4. Cut down on fertilizers, pesticides and herbicides. If you use these chemicals, follow directions and use them sparingly. Don't fertilize before a rainstorm. Consider using organic fertilizers. Let your lawn go golden brown in the summer months; it will rebound in the fall. Compost or mulch lawn clippings. Preserve existing trees or plant new ones - trees hold rainfall and help manage stormwater.
  5. Remove part or all of your lawn. Lawns require a lot of watering, mowing and caring. Replace part of your lawn with native, drought-resistant plants. Add compost to planting soil and dress it with mulch to improve plant growth and reduce stormwater runoff.
  6. If you are on a septic system, maintain the system. Septic systems require regular inspections, maintenance and pumping, or they will fail, cost a lot of money to fix and could pollute nearby lakes and streams. Have a professional inspector check your system regularly and have it pumped out when needed.
  7. Pick up after your pets and keep animals out of streams. Scoop your dog's poop and properly dispose of it. Also, make sure fences and other structures are keeping cows, horses and other animals out of streams. Compost manure in a designated area so that it doesn't wash off into nearby waterways.
  8. Reduce impervious surfaces at home and increase the vegetated land cover of your property. Impervious surfaces include your roof, driveway, patios and lawn. Reduce rooftop runoff by directing your downspouts to vegetated areas, and not to the storm drain on your street. For your driveway and patios, consider putting in permeable paving or patterns of cement and brick that allow water to filter through it.
  9. Support your local storm or surface water program. Programs to maintain a community's stormwater system, prevent flooding and protect natural resources may cost money in the short run but save money for damages to public and private property in the long term. Take advantage of opportunities to educate yourself and your family about your local watershed. Consider volunteering for stream restoration or other local volunteer projects.
  10. Make smart growth choices. Choose to live in a neighborhood that provides you with all conveniences- low maintenance homes and lawns, nearby shopping, walking paths, easy-access to buses and trains, and green, open spaces to enjoy.

Fascinating facts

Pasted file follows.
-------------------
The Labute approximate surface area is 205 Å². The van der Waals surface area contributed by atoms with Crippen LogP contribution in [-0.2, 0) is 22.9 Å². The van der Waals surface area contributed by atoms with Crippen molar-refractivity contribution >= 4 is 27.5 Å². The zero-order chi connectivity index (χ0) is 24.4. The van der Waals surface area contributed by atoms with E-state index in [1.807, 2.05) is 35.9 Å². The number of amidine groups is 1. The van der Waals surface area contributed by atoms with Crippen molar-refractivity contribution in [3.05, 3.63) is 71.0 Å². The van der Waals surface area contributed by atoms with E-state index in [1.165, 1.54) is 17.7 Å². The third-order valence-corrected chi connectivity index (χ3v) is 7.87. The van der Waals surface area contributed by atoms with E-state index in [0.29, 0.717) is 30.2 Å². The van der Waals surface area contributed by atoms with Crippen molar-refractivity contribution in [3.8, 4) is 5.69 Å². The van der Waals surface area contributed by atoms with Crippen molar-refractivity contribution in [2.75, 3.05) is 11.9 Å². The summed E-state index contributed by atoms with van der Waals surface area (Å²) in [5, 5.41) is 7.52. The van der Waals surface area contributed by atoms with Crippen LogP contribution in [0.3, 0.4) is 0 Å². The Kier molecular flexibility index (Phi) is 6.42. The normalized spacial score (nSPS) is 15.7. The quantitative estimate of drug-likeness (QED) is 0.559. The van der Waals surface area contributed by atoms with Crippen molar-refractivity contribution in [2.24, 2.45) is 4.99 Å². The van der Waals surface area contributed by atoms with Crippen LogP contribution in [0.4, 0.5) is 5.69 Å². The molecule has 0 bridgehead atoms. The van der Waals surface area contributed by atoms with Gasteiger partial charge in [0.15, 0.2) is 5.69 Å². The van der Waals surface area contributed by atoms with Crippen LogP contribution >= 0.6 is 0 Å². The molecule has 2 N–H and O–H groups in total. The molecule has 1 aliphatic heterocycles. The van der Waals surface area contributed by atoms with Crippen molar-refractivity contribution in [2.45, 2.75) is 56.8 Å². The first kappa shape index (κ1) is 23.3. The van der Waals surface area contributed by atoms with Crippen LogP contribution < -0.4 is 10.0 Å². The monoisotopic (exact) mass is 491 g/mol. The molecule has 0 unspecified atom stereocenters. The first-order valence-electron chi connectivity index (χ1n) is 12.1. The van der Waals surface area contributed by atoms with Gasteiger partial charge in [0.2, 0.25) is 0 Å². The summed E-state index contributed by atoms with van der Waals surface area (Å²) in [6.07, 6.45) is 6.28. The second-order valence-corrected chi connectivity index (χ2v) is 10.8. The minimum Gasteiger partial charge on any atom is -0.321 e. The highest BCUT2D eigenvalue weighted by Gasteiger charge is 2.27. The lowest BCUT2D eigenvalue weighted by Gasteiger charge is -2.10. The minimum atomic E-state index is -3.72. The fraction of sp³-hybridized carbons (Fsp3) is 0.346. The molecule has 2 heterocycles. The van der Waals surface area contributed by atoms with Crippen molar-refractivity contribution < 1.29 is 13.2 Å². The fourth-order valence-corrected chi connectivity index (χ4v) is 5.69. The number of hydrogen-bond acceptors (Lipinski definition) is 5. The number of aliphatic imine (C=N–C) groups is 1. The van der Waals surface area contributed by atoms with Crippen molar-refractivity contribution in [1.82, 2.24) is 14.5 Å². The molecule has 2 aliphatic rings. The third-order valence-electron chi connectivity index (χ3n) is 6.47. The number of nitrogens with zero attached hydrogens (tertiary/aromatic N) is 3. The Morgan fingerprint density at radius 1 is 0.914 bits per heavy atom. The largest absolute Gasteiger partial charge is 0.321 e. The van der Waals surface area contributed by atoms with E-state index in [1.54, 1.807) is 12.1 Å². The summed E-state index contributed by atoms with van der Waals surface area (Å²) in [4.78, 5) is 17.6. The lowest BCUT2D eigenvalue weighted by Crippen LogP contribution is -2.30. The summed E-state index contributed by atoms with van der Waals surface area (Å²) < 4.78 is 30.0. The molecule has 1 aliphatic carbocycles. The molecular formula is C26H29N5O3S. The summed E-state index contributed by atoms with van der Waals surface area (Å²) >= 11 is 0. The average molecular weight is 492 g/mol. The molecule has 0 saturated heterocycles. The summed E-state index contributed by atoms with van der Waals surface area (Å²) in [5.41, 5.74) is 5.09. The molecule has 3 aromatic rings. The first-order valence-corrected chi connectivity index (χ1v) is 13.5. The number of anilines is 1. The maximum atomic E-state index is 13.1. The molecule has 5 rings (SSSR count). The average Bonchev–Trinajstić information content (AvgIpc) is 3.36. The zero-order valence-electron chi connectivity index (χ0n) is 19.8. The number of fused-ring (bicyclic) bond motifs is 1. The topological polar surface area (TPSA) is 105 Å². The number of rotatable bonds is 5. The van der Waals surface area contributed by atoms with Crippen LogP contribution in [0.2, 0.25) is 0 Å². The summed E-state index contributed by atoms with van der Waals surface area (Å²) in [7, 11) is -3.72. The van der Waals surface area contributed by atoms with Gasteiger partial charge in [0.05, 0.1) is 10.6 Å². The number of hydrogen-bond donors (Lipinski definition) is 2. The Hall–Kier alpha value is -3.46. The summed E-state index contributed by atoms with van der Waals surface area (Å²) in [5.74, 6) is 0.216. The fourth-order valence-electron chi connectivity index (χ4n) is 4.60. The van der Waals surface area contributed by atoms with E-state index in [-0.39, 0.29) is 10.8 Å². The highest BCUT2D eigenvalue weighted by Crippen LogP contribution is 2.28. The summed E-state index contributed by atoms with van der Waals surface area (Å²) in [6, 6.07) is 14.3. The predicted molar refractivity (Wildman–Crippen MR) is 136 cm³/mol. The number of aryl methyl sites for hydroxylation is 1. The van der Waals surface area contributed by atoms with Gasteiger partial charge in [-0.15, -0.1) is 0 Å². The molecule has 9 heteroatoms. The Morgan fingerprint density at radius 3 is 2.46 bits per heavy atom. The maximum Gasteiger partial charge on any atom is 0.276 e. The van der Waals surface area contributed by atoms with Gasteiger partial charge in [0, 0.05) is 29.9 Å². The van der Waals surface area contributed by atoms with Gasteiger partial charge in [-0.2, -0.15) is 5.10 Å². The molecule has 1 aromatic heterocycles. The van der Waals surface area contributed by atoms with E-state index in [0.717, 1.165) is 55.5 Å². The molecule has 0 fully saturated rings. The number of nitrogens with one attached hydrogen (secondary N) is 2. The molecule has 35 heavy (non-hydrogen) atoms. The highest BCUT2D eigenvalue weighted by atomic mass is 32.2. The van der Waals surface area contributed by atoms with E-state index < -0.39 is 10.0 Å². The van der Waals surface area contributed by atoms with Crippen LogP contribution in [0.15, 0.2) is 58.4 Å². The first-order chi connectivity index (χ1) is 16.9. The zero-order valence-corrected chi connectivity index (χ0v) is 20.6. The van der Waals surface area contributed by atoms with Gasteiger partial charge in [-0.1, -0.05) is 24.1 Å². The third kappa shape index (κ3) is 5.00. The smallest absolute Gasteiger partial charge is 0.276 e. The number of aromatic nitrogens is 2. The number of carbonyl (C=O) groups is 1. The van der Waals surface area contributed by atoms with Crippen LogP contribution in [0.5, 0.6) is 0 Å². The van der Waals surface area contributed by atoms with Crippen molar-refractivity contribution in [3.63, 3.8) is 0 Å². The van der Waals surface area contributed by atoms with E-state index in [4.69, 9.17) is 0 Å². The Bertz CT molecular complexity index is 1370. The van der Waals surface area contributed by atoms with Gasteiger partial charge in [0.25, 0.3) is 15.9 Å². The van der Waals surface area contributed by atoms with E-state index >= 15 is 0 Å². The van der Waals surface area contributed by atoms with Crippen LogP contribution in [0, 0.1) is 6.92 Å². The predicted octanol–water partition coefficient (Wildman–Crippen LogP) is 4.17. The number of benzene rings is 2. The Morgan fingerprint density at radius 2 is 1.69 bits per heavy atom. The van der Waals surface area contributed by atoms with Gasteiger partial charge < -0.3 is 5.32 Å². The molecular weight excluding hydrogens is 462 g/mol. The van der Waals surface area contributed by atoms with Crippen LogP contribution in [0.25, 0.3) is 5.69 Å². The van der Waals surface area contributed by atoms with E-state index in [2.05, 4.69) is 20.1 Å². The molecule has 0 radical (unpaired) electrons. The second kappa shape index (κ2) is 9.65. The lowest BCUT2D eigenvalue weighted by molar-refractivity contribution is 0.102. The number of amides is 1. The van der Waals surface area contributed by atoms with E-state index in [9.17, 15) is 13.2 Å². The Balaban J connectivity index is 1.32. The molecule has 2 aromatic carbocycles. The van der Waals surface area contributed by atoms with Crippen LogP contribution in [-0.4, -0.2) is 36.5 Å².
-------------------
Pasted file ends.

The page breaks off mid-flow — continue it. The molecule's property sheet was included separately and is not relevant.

• Pollution from stormwater sources in waters polluted in Washington state: one-third
  • Number of pesticides found in Puget Sound streams during rainstorms: 23
  • Number of the pesticides found in Puget Sound streams with concentrations higher than levels that protect aquatic life: five
  • Gallons of treated wastewater discharged in the Puget Sound region each day: 675,000,000
  • Gallons of stormwater runoff from a 1,200 square foot roof, after one inch of rain: 748
  • Gallons of stormwater runoff from a one-acre parking lot, after one inch of rain: 27,000


  • Nation's leading commercial producer of oysters, clams and mussels: Washington
  • Average annual sales of oysters, mussels and clams, including geoducks: more than $100 million
  • Significant industry in Washington's coastal counties: shellfish growing
  • Mason County's top private employers: forestry and shellfish growing
  • Since 1980, number of Puget Sound's 140,000 acres of commercial, certified shellfish growing areas closed or partially closed for harvesting because the water was polluted and the shellfish unhealthy to eat: 45,000


  • Amount of all salmon and steelhead stocks in Puget Sound considered healthy: Less than half
  • Percent of estuary miles assessed statewide with temperatures exceeding state water quality standards: 65 percent
  • Percent of stream miles assessed in the Puget Sound lowlands that exceeded state water quality standards for fecal coliform bacteria: 57 percent
  • Percent of Coho salmon, in Seattle's Longfellow Creek in Spring 2003, likely killed by stormwater runoff before they could spawn: 88